Twitter and Text Polling for Interactive Presentations

American voting machine. Original Photo: John C. Abell, via flickr, licensed under Creative Commons.

American voting machine. Original Photo: John C. Abell, via flickr, licensed under Creative Commons.

Recently, I attended Shirley Reushle’s keynote presentation at the recent annual conference of the Australasian Professional Legal Education Council (APLEC) in Auckland (you can read my post about this here). Shirley is with the Australian Digital Futures Institute at the University of Southern Queensland and spoke to the theme, spoke to the theme of ‘Learning Community: If I Build It, Will They Come?’.

Near the end of the presentation, Shirley used the Poll Everywhere app, asking the audience to tweet or text their comments and ideas about the pros and cons of online learning communities. The audience comments were anonymously displayed on a web page using the presentation screen.

Poll Everywhere provides a description of how the app works, here. Essentially, you use the app’s “poll creator” to set up the question. Different categories of questions are available, including free response, fixed choice, and multiple choice questions. The app provides a numerical code that you distribute to the participants, who can vote using SMS text, Twitter, or a web page. Votes via Twitter require a Twitter account. The results are displayed in real time via a web page (can be embedded in your own web page) or via your presentation software. You can try it for free for up to 40 responses – there are pricing plans for non-profits and business.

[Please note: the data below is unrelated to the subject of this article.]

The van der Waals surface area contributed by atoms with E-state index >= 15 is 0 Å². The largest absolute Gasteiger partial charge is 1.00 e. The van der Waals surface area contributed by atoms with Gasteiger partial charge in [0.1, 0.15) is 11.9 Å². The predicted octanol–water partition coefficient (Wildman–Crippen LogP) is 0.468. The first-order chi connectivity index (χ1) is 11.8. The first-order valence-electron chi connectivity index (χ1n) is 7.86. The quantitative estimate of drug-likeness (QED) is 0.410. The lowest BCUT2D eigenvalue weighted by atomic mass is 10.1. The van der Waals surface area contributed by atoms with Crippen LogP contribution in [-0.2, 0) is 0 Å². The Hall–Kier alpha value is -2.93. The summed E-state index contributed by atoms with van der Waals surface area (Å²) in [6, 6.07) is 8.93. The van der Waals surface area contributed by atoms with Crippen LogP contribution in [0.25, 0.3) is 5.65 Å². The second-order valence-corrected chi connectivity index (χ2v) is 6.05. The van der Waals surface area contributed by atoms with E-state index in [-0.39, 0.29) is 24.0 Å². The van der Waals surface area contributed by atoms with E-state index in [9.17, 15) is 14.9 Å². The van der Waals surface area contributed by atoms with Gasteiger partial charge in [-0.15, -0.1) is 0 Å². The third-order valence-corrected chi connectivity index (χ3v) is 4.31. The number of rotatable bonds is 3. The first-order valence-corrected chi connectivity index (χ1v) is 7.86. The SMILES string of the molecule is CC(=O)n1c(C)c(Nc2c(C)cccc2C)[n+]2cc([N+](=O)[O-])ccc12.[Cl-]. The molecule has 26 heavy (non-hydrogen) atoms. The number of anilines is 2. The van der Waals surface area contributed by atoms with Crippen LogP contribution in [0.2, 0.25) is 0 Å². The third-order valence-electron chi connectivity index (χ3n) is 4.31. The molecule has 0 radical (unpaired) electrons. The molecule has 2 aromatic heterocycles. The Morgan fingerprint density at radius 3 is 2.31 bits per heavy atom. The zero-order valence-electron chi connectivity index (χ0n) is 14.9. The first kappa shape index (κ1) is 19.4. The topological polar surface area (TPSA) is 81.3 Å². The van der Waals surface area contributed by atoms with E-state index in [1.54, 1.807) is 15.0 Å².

There will be similar apps out there, so it is worth looking around to find one that suits your needs. For example, the Edudemic site provides a list of  ’45 powerful tools to create polls and quizzes’.

I thought Shirley’s use of the polling app worked really well in the presentation – several audience comments were displayed and prompted discussion – it  energised the presentation and drew out fresh insights. I am thinking about using this in the future.

 

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About kristoffergreaves

Professional practice research and education. PhD and Australian lawyer. Legal education and practical legal training curricula and pedagogies.
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